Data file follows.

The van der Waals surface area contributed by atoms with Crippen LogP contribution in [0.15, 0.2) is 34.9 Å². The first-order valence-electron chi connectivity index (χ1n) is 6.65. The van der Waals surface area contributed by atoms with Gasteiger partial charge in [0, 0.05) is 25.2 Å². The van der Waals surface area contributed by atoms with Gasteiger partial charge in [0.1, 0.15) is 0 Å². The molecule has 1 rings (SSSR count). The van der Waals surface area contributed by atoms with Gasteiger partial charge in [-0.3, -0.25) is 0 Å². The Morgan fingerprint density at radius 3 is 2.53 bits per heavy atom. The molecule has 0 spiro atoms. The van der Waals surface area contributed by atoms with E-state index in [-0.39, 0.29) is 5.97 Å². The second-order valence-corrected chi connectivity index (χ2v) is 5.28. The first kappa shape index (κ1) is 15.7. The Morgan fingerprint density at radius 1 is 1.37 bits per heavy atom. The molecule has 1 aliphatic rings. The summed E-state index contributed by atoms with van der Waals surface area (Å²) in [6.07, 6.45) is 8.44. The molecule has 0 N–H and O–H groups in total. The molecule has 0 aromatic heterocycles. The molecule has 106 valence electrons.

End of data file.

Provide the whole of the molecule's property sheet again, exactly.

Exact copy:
The van der Waals surface area contributed by atoms with Crippen LogP contribution in [0.15, 0.2) is 34.9 Å². The first-order valence-electron chi connectivity index (χ1n) is 6.65. The van der Waals surface area contributed by atoms with Gasteiger partial charge in [0, 0.05) is 25.2 Å². The van der Waals surface area contributed by atoms with Gasteiger partial charge in [0.1, 0.15) is 0 Å². The molecule has 1 rings (SSSR count). The van der Waals surface area contributed by atoms with Gasteiger partial charge in [-0.3, -0.25) is 0 Å². The Morgan fingerprint density at radius 3 is 2.53 bits per heavy atom. The molecule has 0 spiro atoms. The van der Waals surface area contributed by atoms with E-state index in [-0.39, 0.29) is 5.97 Å². The second-order valence-corrected chi connectivity index (χ2v) is 5.28. The first kappa shape index (κ1) is 15.7. The Morgan fingerprint density at radius 1 is 1.37 bits per heavy atom. The molecule has 1 aliphatic rings. The summed E-state index contributed by atoms with van der Waals surface area (Å²) in [6.07, 6.45) is 8.44. The molecule has 0 N–H and O–H groups in total. The molecule has 0 aromatic heterocycles. The molecule has 106 valence electrons.